Latest Triassic Stories
Sorry, Felix and Oscar, but an international team of researchers have found a real-life odd couple that puts Neil Simon’s famous duo to shame – a mammal forerunner and an ancient amphibian, which were discovered sharing a burrow during the Early Triassic period.
A fossil previously used as a stepping stone for mules has deepened the mystery surrounding the evolution of ichthyosaurs, dolphin-like marine reptiles that were contemporaries of the dinosaurs.
Approximately 252 million years ago, during the world’s largest mass extinction event, nine out of ten species vanished from the planet. Scientists now believe this may have made space for dinosaurs' earliest forerunners.
Popular theory suggests that a massive asteroid smashed into Earth around 65 million years ago wiping most life, including the dinosaurs, off the face of the earth. But scientists have found evidence of another planetary cataclysm that occurred some 135 million years before the Cretaceous-Paleogene Extinction (CPE) event.
Thalattoarchon saurophagis – lizard eating sovereign of the sea – lived approximately 244 million years ago. The fossil is an early representative of the ichthyosaurs, which were a group of marine reptiles that lived at the same time as dinosaurs.
While it has long been assumed plant and animal life took a long time to recover following the largest mass extinction to date, researchers from the University of Zurich have discovered new evidence to suggest they may have bounced back sooner than previously believed.
Some of the earliest known dinosaurs to have walked the planet were considered to be small dinosaurs like the swift-footed Eoraptor. But researchers have discovered a new dinosaur that may be even older.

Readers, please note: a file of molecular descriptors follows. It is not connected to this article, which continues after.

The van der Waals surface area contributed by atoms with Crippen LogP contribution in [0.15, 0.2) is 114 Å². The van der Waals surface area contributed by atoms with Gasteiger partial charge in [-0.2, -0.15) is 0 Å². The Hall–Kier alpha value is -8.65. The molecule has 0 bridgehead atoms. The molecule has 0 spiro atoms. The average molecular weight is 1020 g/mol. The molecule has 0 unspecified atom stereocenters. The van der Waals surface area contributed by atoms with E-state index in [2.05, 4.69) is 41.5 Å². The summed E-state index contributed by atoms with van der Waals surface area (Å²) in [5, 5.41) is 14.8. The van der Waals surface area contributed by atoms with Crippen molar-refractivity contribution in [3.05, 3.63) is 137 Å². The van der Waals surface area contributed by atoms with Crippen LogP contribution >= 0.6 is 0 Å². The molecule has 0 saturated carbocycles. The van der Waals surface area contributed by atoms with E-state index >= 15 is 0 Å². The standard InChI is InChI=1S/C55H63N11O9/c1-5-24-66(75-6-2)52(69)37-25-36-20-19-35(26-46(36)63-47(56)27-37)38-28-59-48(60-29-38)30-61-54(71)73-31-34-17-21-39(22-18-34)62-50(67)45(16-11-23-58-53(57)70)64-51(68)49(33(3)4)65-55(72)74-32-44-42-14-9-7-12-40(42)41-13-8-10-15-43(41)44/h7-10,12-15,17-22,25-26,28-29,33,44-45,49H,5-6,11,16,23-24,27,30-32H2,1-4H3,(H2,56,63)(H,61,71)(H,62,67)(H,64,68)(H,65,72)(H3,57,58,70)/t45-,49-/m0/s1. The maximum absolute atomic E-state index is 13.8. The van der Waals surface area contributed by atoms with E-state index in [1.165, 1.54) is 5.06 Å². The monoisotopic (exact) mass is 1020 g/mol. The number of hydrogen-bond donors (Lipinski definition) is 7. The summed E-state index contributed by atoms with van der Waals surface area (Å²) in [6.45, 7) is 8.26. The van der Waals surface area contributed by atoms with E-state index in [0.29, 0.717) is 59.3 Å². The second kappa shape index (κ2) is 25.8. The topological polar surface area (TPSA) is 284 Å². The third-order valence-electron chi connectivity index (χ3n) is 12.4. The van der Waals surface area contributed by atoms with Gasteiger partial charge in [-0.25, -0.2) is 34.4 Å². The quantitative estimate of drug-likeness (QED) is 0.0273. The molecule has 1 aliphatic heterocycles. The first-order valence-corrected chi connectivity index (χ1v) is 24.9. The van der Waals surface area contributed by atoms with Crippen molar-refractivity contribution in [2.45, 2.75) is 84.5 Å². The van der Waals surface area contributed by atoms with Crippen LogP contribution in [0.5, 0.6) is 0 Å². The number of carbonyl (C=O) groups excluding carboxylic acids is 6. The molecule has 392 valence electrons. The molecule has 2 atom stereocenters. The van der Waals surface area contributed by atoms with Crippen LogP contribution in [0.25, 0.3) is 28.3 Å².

Recently, a mysterious seed fern, Lepidopteris baodensis sp. nov., dating to more than 251 million years ago (Ma), was discovered at the Baijiagou of Baode, Shanxi, China, from the Upper Permian Sunjiagou Formation.
Around 250 million years ago, most life on Earth was wiped out in an extinction known as the “Great Dying.” A team led by University of Cincinnati geologist Thomas J. Algeo finds that the end came slowly from thousands of centuries of volcanic activity.
The cataclysmic events that marked the end of the Permian Period some 252 million years ago were a watershed moment in the history of life on Earth.
Edwin Harris Colbert (September 28, 1905 – November 15, 2001), known as “Ned” to his friends and colleagues, was a distinguished American Paleontologist. He helped popularize the study of dinosaurs through his prolific research, writings, and 40 years of work as a curator at the American Museum of Natural History in New York. Colbert was born in Clarinda, Iowa, but moved to Maryville, Missouri during infancy. Like many young children, and most of his predecessors and contemporaries,...